The Future of American Politics — Modern Polymaths
As I write this, the United States stands on the precipice of an election that will radically shape the future of American politics. The whirlwind of news and hot takes is nearly overwhelming and will likely continue even after the final vote is counted.
But amidst the torrent, we have a chance to step back and look at how our nation is changing and what it means for us in the years ahead. A recent video from Bloomberg QuickTake really drew out the question of where we’re going. In it, six young conservatives are asked about the election and the future of the Republican party.
Let’s break all of that down. It’s worth noting that the interviewees are described as young conservatives and not young Republicans, but even still, 5 of 6 wholeheartedly endorse Donald Trump, and most see some mixture of his ideas and his personality as the future of the party.
Everyone seems to agree that growing the party, attracting more young people, and building coalitions is the way forward. So let’s see how U.S. demographic trends and voter opinions stack up against those goals.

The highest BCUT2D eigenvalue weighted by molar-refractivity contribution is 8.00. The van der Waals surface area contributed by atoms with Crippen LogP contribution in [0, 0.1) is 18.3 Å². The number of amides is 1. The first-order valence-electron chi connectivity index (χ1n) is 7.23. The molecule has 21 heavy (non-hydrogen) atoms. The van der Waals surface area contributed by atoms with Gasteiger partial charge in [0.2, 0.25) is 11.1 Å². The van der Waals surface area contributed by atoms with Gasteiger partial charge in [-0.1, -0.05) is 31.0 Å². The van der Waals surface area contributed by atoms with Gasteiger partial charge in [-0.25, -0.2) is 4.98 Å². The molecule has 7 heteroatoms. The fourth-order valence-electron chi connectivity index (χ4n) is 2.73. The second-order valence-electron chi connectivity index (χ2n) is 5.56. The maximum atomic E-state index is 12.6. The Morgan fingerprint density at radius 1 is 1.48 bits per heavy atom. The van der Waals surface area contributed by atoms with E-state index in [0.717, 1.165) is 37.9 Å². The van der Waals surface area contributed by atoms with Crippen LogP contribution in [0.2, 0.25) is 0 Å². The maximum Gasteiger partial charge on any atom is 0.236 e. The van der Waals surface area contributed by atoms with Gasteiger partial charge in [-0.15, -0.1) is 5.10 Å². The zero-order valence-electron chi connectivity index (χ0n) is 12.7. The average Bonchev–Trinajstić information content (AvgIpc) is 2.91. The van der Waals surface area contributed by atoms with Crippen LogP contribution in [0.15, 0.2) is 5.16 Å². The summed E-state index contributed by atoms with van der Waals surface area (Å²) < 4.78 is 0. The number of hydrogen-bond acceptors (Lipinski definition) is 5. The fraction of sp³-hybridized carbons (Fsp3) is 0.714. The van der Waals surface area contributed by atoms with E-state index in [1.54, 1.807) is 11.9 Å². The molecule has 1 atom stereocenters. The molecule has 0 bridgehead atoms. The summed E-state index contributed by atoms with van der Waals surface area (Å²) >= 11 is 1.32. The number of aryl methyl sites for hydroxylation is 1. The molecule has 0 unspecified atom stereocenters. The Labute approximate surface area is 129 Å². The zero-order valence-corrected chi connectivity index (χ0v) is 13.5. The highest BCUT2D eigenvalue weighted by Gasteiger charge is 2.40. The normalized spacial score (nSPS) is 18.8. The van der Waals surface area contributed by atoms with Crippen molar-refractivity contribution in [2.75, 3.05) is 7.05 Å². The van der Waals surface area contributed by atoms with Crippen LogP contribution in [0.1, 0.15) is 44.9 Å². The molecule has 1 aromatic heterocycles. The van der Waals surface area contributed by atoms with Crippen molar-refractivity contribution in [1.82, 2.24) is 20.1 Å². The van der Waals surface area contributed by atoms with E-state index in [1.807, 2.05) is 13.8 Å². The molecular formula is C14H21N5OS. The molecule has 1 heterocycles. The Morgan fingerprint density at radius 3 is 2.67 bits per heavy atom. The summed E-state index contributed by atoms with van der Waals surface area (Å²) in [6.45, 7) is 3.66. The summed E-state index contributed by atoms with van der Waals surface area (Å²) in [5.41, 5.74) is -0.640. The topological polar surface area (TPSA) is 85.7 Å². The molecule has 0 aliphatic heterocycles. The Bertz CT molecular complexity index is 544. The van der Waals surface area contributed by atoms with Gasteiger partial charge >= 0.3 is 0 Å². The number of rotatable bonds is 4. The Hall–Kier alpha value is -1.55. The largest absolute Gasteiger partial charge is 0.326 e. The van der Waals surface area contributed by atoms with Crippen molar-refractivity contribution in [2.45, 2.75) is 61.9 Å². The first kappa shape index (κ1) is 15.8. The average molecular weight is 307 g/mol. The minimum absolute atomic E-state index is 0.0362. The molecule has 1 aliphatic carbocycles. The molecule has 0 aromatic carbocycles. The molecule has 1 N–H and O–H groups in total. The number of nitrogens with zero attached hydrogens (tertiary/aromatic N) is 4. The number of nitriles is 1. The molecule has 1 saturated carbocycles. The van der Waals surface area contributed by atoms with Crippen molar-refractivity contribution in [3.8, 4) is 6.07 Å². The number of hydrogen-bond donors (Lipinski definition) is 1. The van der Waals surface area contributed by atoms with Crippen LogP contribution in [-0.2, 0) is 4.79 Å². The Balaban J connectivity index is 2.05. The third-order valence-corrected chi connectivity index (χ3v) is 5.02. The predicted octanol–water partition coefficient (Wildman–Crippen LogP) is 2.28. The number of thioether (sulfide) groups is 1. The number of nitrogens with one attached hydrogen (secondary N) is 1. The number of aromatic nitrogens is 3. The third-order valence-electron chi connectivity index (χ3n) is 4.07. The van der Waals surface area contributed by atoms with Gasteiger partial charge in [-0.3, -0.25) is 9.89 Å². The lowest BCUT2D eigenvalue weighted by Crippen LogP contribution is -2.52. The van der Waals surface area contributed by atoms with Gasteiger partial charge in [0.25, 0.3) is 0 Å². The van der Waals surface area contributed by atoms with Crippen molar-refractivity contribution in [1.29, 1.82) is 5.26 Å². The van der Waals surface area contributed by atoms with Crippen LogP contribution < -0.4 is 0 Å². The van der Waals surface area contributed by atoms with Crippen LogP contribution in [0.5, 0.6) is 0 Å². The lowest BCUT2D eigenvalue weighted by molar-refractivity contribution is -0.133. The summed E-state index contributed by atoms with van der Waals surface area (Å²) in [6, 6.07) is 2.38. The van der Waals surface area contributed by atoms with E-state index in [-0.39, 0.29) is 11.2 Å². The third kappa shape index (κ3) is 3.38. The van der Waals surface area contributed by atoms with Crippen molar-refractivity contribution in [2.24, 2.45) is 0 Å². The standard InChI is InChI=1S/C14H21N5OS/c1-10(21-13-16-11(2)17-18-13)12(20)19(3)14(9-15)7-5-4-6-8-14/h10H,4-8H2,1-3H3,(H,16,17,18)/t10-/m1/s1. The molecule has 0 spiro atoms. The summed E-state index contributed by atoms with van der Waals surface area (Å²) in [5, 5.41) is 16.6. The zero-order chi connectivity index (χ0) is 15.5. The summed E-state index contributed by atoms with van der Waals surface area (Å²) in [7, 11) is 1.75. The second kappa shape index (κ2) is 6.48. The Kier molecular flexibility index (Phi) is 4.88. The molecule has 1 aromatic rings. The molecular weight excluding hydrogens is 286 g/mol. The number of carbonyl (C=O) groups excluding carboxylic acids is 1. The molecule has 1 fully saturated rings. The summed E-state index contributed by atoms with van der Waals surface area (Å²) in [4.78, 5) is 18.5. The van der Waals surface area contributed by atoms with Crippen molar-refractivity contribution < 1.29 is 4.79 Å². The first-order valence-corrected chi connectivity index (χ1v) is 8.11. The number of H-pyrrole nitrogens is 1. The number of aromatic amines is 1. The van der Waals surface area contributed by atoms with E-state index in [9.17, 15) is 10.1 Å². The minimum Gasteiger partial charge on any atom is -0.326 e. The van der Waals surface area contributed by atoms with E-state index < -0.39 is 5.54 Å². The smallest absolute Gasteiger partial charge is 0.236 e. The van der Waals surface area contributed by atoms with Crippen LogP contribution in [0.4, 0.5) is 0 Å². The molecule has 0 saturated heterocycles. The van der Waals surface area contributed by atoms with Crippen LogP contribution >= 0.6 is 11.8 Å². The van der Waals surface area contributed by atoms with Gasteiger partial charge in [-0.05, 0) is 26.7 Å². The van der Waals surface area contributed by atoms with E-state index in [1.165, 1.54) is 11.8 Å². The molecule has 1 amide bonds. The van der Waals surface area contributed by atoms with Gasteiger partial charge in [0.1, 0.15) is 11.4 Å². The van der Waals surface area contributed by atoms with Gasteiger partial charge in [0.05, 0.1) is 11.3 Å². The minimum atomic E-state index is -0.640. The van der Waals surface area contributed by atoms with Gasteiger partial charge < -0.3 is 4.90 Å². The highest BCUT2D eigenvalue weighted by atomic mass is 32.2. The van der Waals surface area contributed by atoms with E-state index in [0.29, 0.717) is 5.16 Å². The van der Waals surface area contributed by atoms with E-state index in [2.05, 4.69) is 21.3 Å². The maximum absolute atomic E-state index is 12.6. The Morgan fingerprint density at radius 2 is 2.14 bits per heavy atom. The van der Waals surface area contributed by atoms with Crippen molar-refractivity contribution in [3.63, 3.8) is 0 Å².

A few demographic trends have become obvious in recent years. First, the American population is growing more ethnically diverse. The Kaiser Family Foundation examined Census Bureau data to show that the U.S. is currently about 60% White, not Hispanic.
Keep that in mind. Now account for Pew data tracking the rate of population change among eligible U.S. voters.
Combining those two, we see a roadmap to a majority non-white America before too much longer. We’re currently in the midst of a national census, but data is already showing a majority non-white population for citizens under 16. So our first guarantee for the future of American politics is that it will need to accommodate a much wider range of experiences and backgrounds than national parties of the past.
The March of the Young People
The second consideration, beyond the nation’s shifting ethnic make-up, is that America is changing generational hands.
In 2019, The U.S. hit a critical inflection point. For the first time, the Boomer generation was no longer the largest age cohort. The Pew chart above shows how that trend will only accelerate in coming years, resulting in Millennials becoming a larger share of the electorate with every election cycle moving forward.